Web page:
Its density fluctuates from 2.25 g/cm³ (1.30 ounces/in³) for graphite and 3.51 g/cm³ (2.03 ounces/in³) for diamond.
The melting point of graphite is 3500ºC (6332ºF) and the extrapolated boiling point is 4830ºC (8726ºF).
Chemically pure carbon can be prepared by termic decomposition of sugar (sucrose) in absence of air.
In diamond, each carbon atom bonds to four others in a dense network that makes the material the hardest substance known.
[See Periodic Table of the Elements] Carbon occurs naturally as carbon-12, which makes up almost 99 percent of the carbon in the universe; carbon-13, which makes up about 1 percent; and carbon-14, which makes up a minuscule amount of overall carbon but is very important in dating organic objects.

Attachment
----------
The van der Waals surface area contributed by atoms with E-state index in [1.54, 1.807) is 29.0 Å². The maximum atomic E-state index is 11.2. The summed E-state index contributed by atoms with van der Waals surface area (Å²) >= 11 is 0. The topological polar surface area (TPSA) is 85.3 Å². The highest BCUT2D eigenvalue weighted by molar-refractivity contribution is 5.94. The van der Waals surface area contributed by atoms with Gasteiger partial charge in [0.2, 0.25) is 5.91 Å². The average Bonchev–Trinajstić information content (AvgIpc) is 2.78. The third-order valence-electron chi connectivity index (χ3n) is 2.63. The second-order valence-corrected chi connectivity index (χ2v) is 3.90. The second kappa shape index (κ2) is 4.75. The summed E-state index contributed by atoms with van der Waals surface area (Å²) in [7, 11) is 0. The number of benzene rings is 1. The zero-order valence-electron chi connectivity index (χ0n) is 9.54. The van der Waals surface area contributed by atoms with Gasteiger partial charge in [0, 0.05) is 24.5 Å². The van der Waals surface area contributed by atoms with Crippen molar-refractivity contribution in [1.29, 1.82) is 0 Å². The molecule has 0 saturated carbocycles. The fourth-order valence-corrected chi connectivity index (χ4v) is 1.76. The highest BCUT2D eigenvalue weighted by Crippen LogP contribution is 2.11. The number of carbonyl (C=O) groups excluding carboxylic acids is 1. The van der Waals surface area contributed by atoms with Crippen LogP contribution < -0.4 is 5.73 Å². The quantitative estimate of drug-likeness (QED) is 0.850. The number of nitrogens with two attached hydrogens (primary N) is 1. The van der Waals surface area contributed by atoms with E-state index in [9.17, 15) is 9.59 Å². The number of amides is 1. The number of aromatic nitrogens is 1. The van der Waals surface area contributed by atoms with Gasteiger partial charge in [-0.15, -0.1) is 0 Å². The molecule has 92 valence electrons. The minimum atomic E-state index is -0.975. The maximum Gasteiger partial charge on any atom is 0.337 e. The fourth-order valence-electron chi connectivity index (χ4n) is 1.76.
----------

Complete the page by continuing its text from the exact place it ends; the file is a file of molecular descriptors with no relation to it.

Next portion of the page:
Just the facts Carbon: From stars to life As the sixth-most abundant element in the universe, carbon forms in the belly of stars in a reaction called the triple-alpha process, according to the Swinburne Center for Astrophysics and Supercomputing.
In older stars that have burned most of their hydrogen, leftover helium accumulates.
Each helium nucleus has two protons and two neutrons.